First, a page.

.comment-link {margin-left:.6em;}

Bully Pulpit

The term "bully pulpit" stems from President Theodore Roosevelt's reference to the White House as a "bully pulpit," meaning a terrific platform from which to persuasively advocate an agenda. Roosevelt often used the word "bully" as an adjective meaning superb/wonderful. The Bully Pulpit features news, reasoned discourse, opinion and some humor.

Monday, September 25, 2006

Immigration vs. Migration

Really? In what way?

Both Vox Day and Mark Steyn have written at length on the thesis that what the United States sees as an immigration problem is actually a migration. Both have offered that a solution will not be forthcoming until the issue is properly identified.

How is the solution obvious?

Because, as others have noted, migration is synonymous with invasion. Meeting an invasion can only be accomplished in one of two ways from the larger perspective: you can repulse it or you can succumb to it. The trade-offs involved with repulsing it are well known, whereas there are no trade-offs in succumbing to it. Acquiescence means the death of the invaded country's society and culture, one way or the other.

To me, there really is no solution. It's just going to happen - the 'melting pot,' if you will.

I think you're missing the distinction between immigration and migration. Immigration implies assimilation, and that's where the melting pot happens. Migration is invasion and is exclusive of assimilation. The migration from our South does not have assimilation as its goal. The in-flooding Mexicans, Colombians, and others have no desire to learn English or to be otherwise assimilated into American culture and society. This is what differentiates immigration from invasion and occupation.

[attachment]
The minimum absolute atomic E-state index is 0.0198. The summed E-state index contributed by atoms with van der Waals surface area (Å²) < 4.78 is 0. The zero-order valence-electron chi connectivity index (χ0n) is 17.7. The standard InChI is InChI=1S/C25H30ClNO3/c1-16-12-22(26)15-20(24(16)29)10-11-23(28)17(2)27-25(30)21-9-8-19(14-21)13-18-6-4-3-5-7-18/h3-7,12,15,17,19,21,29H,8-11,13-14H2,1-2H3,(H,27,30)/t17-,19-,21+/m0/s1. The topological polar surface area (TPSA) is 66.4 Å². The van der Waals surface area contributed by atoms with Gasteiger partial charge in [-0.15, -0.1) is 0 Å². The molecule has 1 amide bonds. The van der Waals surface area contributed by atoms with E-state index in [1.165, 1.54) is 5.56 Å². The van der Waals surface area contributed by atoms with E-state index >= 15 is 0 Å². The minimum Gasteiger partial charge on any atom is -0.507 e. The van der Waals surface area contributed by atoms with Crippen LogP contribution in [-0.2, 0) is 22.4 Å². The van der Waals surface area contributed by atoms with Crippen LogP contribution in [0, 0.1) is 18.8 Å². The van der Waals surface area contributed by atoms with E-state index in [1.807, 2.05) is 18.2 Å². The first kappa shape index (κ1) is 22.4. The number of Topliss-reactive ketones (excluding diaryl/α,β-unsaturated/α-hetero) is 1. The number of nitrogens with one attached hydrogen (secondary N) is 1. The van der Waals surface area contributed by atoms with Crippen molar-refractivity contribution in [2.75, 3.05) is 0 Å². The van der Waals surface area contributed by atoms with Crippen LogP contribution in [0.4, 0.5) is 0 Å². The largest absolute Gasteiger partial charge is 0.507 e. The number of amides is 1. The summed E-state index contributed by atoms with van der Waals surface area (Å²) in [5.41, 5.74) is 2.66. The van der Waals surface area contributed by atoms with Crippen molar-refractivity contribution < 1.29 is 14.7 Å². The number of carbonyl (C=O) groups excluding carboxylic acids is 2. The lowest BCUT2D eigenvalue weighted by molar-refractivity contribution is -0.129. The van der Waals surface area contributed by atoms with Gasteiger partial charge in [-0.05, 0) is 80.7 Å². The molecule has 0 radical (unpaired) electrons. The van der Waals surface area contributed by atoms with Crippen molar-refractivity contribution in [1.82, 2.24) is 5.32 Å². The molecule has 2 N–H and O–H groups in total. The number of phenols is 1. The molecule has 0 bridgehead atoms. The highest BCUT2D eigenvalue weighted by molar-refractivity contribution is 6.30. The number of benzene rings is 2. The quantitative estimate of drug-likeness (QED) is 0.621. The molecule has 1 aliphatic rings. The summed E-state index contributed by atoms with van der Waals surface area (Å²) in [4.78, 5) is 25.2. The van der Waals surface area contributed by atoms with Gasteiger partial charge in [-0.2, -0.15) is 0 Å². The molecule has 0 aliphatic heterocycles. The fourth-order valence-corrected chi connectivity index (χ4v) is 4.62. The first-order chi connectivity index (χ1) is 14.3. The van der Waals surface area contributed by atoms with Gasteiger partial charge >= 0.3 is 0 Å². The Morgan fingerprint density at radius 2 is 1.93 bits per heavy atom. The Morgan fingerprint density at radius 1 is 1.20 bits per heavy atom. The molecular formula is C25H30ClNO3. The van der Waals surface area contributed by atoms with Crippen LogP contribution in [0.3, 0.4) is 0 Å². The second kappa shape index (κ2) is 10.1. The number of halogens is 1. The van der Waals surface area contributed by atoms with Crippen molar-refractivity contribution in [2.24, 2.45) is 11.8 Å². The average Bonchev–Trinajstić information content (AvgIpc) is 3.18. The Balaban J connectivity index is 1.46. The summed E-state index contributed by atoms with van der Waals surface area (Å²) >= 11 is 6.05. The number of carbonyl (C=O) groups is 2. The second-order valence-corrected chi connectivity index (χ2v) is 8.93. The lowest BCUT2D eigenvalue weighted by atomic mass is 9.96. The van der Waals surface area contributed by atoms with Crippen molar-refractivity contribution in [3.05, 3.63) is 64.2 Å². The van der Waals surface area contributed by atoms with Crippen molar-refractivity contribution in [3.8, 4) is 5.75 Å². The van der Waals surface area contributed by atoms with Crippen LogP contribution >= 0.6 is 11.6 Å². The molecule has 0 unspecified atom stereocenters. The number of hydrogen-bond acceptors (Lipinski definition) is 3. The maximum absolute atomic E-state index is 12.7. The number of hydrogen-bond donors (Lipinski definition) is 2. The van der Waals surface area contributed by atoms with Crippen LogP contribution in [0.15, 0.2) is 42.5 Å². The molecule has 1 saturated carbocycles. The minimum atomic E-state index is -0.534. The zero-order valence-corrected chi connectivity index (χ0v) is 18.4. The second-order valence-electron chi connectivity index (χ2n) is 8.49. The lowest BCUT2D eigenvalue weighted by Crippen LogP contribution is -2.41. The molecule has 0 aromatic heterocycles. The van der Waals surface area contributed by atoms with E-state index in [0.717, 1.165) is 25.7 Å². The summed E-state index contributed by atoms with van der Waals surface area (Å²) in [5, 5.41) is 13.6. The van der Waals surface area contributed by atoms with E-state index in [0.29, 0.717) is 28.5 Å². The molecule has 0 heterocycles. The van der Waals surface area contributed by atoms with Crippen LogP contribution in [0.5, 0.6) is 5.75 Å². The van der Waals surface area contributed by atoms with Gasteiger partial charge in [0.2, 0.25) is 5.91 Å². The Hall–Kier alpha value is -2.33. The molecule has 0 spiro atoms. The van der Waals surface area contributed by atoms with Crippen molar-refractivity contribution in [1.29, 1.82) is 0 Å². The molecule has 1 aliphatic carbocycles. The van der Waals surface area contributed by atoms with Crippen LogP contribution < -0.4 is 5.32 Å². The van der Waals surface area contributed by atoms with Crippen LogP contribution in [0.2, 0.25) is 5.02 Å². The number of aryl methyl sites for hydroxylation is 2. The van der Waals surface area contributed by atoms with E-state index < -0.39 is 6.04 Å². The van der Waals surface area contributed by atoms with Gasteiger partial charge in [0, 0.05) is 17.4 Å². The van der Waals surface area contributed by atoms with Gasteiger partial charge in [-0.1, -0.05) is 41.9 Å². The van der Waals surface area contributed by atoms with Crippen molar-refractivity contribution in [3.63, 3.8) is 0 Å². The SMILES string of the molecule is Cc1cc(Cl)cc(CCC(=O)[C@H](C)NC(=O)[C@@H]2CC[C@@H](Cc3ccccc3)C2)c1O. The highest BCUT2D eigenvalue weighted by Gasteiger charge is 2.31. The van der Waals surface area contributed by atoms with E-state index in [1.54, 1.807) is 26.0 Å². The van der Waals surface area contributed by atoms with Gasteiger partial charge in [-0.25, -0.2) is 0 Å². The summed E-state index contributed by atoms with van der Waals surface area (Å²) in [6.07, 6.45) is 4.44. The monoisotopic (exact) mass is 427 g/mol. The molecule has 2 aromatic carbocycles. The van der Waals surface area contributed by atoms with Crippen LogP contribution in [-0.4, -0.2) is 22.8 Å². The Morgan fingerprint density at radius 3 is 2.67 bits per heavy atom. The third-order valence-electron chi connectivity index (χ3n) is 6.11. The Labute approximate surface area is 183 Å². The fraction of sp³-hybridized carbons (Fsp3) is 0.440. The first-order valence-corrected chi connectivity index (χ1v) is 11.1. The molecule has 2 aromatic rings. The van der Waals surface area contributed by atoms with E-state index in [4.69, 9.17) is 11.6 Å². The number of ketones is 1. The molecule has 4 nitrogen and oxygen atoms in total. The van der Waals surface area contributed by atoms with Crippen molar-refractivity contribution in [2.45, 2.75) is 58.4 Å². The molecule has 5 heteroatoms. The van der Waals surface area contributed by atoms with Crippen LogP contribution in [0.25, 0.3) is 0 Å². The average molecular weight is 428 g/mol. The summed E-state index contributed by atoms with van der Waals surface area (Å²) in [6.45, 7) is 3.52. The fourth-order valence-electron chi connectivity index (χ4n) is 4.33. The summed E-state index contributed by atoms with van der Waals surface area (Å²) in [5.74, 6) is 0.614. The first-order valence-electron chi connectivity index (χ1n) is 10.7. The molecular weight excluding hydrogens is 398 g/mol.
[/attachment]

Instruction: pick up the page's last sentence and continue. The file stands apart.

And since the US (overwhelmingly a Christian nation) has Christianity in common with the vast majority of those 'migrating' to our soil (who are generally Catholic Hispanics), I don't see how your example of the Muslim incursions into Europe apply here, other than the large numbers involved in the movement.

I don't know that it is accurate to call the US a "Christian" nation any more. I just saw some demographics and the similarities between North American and South American culture with respect to religion are only passing at best. In the demographics I saw, fewer than half of North Americans self-identify as religious and having an affiliation with an organized church. In the US, of those identifying themselves as religious, only 1 in 5 is Roman Catholic. In any case, there is more to the disparity between the two cultures than just religion. The differences between Latin American and North American cultures are easily as great as those between fifteenth century Moorish culture and that of Spain under Isabella and Ferdinand. Just the differences in language and economics are enough to create a cultural struggle of epic proportions.

Since religion seems to be at the core of what separates the cultures of the world, our problems will most likely be peaceful (and economically-based) in comparison.

Not at all. Associating religion with causality for cultural differences is an artifact of the rhetoric used by those who are antipathetic toward it. It comes from the same school of polemic that spawns the canard that religion is responsible for most or all of the world's wars.

What it comes down to, for the United States, is whether we are willing to recognize that the in-migration that is in progress right now will mean the eventual death of our culture. And once we recognize that fact, will we acquiesce to the nihilism of our own cultural and political left and let it die, or will we act to protect it? And if we act to protect it, will we recognize the cost and bear the burden?


Post a Comment

<< Home